France welcomes latest fall in Covid numbers on day it eases restrictions

On the day France reopened its borders to vaccinated tourists and took the next step in its domestic reopening plan, the government welcomed new Covid-19 figures, which show the virus in decline across the country.

France welcomes latest fall in Covid numbers on day it eases restrictions
French government spokesman Gabriel Attal. Photo: Thomas Samson/AFP

The national incidence rate of the virus has fallen below 70 per 100,000 people, government spokesman Gabriel Attal said at the press conference after the weekly cabinet meeting.

Only four départments have an incidence rate above 100,” he said.

Attal, speaking after the first cabinet meeting that all ministers had been able to attend in person since last October, said: “On a personal level, there is a pleasure in meeting again,” he said.

But he warned: “We must not believe that improvement means the end of the epidemic.”

President Emmanuel Macron said something similar earlier in the day.

“For this recovery to be sustainable, let us continue to respect protocols and barrier gestures,” he wrote as he hailed the latest phase of reopening on Twitter.

Health Minister Olivier Véran had previously welcomed the latest news, which he said showed ‘a very favourable trend’, even in the southwest of the country – where cases were rising as recently as last week.

“Cases are falling at almost 40 percent from one day to the next, from one week to the next,” he said during a visit to Roland-Garros to see the early use of France’s pass sanitaire (health passport) which is now in force for large events. 

“We are at some 6,000 diagnosed cases a day now, an incidence rate below 70 per 100,000, including in regions in which we had issued an alert last week – Nouvelle-Aquitaine and in certain départments in Occitanie.

“There, again, we have resumed a downward dynamic.”

The number of Covid-19 patients in intensive care, meanwhile, is now at a level not seen since last summer, Véran added, welcoming the latest phase of reopening, which he described as “an important day for French gastronomy and commercial activity”.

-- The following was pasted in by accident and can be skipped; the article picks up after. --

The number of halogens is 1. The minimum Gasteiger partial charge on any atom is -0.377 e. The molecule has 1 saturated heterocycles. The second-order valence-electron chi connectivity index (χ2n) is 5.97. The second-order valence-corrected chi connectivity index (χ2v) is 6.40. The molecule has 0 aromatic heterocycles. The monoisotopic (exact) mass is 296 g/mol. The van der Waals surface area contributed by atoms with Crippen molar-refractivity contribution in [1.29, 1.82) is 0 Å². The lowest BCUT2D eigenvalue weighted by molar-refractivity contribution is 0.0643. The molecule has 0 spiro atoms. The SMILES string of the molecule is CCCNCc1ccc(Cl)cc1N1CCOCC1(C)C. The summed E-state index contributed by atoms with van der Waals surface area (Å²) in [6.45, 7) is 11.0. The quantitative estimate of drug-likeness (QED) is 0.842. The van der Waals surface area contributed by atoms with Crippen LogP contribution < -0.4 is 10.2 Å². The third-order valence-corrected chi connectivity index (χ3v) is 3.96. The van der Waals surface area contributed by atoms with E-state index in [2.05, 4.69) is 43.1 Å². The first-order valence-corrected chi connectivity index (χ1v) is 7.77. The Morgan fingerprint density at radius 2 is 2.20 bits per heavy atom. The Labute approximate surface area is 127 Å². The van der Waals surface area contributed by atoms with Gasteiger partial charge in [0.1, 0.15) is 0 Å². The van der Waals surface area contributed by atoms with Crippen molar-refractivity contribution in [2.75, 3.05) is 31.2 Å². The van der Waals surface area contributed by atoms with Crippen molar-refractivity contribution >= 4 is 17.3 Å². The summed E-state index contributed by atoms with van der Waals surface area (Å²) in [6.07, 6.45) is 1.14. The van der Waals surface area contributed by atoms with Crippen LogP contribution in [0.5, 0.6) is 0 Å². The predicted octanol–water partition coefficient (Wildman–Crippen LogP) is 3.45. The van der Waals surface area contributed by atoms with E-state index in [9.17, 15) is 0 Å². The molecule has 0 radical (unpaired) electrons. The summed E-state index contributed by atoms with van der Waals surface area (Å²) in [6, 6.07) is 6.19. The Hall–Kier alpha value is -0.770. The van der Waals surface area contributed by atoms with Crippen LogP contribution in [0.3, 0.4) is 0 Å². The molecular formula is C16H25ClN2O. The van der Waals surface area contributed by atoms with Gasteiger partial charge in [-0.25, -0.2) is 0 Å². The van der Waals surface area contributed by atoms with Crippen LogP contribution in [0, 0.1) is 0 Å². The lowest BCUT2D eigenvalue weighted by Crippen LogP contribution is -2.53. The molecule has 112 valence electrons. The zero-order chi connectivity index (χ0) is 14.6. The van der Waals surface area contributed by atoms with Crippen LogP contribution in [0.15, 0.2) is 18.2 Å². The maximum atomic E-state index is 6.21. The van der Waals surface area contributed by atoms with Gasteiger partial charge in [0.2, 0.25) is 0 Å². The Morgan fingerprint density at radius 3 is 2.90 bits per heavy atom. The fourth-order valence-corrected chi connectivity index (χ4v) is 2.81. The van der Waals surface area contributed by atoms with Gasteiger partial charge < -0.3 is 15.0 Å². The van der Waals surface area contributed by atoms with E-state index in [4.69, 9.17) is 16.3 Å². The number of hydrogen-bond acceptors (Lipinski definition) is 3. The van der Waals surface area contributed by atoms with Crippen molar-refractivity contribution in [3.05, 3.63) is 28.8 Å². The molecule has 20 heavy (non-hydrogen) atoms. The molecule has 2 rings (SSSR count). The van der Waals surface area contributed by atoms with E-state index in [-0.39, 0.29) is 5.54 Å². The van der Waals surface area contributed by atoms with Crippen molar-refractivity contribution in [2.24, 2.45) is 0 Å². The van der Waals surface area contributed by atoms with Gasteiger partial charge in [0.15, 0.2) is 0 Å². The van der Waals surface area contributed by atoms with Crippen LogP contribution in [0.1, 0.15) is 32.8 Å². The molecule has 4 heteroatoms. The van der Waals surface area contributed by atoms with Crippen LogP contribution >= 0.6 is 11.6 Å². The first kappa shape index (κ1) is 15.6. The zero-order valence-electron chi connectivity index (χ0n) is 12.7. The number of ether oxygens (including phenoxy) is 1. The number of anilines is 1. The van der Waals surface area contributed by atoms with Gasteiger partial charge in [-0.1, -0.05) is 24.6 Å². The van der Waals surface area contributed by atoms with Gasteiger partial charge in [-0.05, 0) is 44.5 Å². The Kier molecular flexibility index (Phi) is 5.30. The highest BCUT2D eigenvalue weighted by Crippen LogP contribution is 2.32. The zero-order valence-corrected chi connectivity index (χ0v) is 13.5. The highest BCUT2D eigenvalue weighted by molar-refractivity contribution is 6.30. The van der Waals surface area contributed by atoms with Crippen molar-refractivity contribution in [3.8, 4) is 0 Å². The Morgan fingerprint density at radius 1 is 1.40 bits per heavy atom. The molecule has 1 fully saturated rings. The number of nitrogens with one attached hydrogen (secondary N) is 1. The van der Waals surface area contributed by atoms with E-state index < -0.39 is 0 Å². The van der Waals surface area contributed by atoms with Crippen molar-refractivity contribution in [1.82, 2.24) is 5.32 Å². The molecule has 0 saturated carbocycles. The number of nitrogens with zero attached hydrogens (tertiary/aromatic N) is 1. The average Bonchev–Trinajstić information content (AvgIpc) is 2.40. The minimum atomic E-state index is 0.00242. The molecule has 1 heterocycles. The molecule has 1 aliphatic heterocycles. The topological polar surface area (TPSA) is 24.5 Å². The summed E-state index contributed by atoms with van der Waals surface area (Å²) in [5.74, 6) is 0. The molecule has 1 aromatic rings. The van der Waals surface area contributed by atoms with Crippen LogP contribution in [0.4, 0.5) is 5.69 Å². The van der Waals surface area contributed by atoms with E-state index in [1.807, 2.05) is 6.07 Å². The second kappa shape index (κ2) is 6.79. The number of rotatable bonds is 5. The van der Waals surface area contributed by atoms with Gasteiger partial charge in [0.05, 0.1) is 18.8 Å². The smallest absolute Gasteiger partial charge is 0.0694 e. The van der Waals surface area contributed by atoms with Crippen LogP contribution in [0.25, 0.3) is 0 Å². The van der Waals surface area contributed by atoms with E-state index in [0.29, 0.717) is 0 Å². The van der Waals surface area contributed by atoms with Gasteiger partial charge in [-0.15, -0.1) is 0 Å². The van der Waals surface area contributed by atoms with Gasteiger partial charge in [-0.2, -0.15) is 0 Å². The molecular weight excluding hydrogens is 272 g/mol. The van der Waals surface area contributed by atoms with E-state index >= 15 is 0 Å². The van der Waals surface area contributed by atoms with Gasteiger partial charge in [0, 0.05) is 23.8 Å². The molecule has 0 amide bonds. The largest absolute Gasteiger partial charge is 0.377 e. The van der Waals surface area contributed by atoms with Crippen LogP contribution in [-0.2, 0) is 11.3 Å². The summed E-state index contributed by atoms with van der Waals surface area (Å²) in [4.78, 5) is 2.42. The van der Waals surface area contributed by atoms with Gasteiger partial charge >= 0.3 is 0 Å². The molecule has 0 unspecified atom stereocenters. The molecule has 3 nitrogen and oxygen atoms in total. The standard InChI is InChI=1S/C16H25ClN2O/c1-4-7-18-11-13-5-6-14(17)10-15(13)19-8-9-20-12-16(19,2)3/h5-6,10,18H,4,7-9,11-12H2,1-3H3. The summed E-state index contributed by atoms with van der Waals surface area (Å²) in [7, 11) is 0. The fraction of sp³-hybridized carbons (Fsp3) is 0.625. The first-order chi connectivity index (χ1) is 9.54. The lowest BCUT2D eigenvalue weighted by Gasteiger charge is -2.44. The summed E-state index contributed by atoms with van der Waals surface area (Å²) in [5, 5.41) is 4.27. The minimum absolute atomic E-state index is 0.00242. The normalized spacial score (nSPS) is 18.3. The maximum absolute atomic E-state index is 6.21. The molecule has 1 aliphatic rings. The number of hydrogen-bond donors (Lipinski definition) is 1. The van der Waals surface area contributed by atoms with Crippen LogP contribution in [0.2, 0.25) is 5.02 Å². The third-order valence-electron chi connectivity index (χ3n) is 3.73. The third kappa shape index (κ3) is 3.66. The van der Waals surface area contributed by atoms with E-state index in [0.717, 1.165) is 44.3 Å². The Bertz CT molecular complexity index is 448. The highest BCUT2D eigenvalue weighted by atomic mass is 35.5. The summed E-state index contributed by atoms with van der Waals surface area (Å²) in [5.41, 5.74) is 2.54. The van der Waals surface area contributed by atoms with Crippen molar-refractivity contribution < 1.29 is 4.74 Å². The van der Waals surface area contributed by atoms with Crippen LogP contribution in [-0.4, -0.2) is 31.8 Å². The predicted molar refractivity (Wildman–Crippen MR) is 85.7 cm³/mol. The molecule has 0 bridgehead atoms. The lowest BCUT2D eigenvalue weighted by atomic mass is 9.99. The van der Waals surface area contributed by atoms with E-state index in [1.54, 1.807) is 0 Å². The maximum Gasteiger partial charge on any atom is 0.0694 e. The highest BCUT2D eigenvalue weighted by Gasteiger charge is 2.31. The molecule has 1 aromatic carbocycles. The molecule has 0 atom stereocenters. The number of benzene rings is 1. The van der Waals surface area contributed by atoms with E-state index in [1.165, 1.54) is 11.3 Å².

“This is good news – we owe it in particular to vaccination.”

While Véran was at Roland-Garros witnessing the start of the health pass scheme for large events, France’s tourism secretary Jean-Baptiste Lemoyne was on a Parisian rooftop, announcing the country’s reopening to overseas tourists.

Like Véran earlier, Attal praised the “mobilisation of all” French people in the latest positive health indicators. “This June 9th is no longer just a foretaste, but a taste of the life we used to live,” he said. 

“The health pass is freedom, it is the ability to go to large gatherings. It’s what allows all life to resume, it’s what allows us to enjoy culture and sport in their fullness again.”

The government’s priority now, he said, was helping businesses being to reopen successfully. “We are moving from ‘whatever it costs’ to ‘whatever happens’.”

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France scraps compulsory self-isolation after positive Covid test

France's public health body has outlined how Covid-19 rules will change on February 1st, including an end to compulsory self-isolation after a positive test result.